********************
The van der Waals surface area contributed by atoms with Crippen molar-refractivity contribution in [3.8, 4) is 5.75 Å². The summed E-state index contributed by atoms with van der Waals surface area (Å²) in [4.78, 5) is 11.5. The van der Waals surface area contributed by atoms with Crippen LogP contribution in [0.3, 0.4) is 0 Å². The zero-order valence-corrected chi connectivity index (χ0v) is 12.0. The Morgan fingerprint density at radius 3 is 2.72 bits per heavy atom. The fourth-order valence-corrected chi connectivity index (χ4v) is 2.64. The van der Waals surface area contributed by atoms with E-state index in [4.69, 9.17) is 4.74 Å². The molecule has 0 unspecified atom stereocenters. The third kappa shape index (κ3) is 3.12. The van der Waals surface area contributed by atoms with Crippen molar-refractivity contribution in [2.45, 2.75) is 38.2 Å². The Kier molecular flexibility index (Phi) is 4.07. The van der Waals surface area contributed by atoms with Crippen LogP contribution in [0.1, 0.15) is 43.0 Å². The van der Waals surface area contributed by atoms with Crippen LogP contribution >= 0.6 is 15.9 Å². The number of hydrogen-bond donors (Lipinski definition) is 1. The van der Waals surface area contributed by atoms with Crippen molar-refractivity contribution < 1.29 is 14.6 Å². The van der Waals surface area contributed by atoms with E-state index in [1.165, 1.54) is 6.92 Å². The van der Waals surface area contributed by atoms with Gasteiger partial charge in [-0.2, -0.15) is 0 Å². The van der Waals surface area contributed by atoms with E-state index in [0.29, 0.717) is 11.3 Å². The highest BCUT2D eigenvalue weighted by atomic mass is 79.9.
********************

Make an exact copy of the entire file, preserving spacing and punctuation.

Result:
The van der Waals surface area contributed by atoms with Crippen molar-refractivity contribution in [3.8, 4) is 5.75 Å². The summed E-state index contributed by atoms with van der Waals surface area (Å²) in [4.78, 5) is 11.5. The van der Waals surface area contributed by atoms with Crippen LogP contribution in [0.3, 0.4) is 0 Å². The zero-order valence-corrected chi connectivity index (χ0v) is 12.0. The Morgan fingerprint density at radius 3 is 2.72 bits per heavy atom. The fourth-order valence-corrected chi connectivity index (χ4v) is 2.64. The van der Waals surface area contributed by atoms with E-state index in [4.69, 9.17) is 4.74 Å². The molecule has 0 unspecified atom stereocenters. The third kappa shape index (κ3) is 3.12. The van der Waals surface area contributed by atoms with Crippen molar-refractivity contribution in [2.45, 2.75) is 38.2 Å². The Kier molecular flexibility index (Phi) is 4.07. The van der Waals surface area contributed by atoms with Crippen LogP contribution in [0.1, 0.15) is 43.0 Å². The van der Waals surface area contributed by atoms with Crippen LogP contribution >= 0.6 is 15.9 Å². The number of hydrogen-bond donors (Lipinski definition) is 1. The van der Waals surface area contributed by atoms with Crippen molar-refractivity contribution < 1.29 is 14.6 Å². The van der Waals surface area contributed by atoms with E-state index in [1.165, 1.54) is 6.92 Å². The van der Waals surface area contributed by atoms with Gasteiger partial charge in [-0.2, -0.15) is 0 Å². The van der Waals surface area contributed by atoms with E-state index in [0.29, 0.717) is 11.3 Å². The highest BCUT2D eigenvalue weighted by atomic mass is 79.9.